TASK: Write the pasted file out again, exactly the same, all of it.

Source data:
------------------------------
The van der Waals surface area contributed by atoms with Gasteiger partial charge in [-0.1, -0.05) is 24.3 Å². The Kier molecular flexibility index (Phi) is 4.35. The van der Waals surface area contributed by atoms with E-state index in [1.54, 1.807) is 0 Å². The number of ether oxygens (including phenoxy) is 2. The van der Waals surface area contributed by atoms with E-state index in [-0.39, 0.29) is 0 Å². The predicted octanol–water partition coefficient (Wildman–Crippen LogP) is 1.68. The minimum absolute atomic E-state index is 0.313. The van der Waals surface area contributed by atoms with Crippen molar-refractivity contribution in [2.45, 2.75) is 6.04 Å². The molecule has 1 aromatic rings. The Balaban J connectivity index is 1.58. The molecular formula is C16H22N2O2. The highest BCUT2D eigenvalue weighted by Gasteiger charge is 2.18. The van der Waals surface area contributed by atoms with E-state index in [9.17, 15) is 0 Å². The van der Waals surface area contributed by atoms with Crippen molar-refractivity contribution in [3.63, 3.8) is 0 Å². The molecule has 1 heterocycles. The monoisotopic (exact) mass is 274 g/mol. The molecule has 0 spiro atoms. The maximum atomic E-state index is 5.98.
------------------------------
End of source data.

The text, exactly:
The van der Waals surface area contributed by atoms with Gasteiger partial charge in [-0.1, -0.05) is 24.3 Å². The Kier molecular flexibility index (Phi) is 4.35. The van der Waals surface area contributed by atoms with E-state index in [1.54, 1.807) is 0 Å². The number of ether oxygens (including phenoxy) is 2. The van der Waals surface area contributed by atoms with E-state index in [-0.39, 0.29) is 0 Å². The predicted octanol–water partition coefficient (Wildman–Crippen LogP) is 1.68. The minimum absolute atomic E-state index is 0.313. The van der Waals surface area contributed by atoms with Crippen molar-refractivity contribution in [2.45, 2.75) is 6.04 Å². The molecule has 1 aromatic rings. The Balaban J connectivity index is 1.58. The molecular formula is C16H22N2O2. The highest BCUT2D eigenvalue weighted by Gasteiger charge is 2.18. The van der Waals surface area contributed by atoms with E-state index in [9.17, 15) is 0 Å². The van der Waals surface area contributed by atoms with Crippen molar-refractivity contribution in [3.63, 3.8) is 0 Å². The molecule has 1 heterocycles. The monoisotopic (exact) mass is 274 g/mol. The molecule has 0 spiro atoms. The maximum atomic E-state index is 5.98.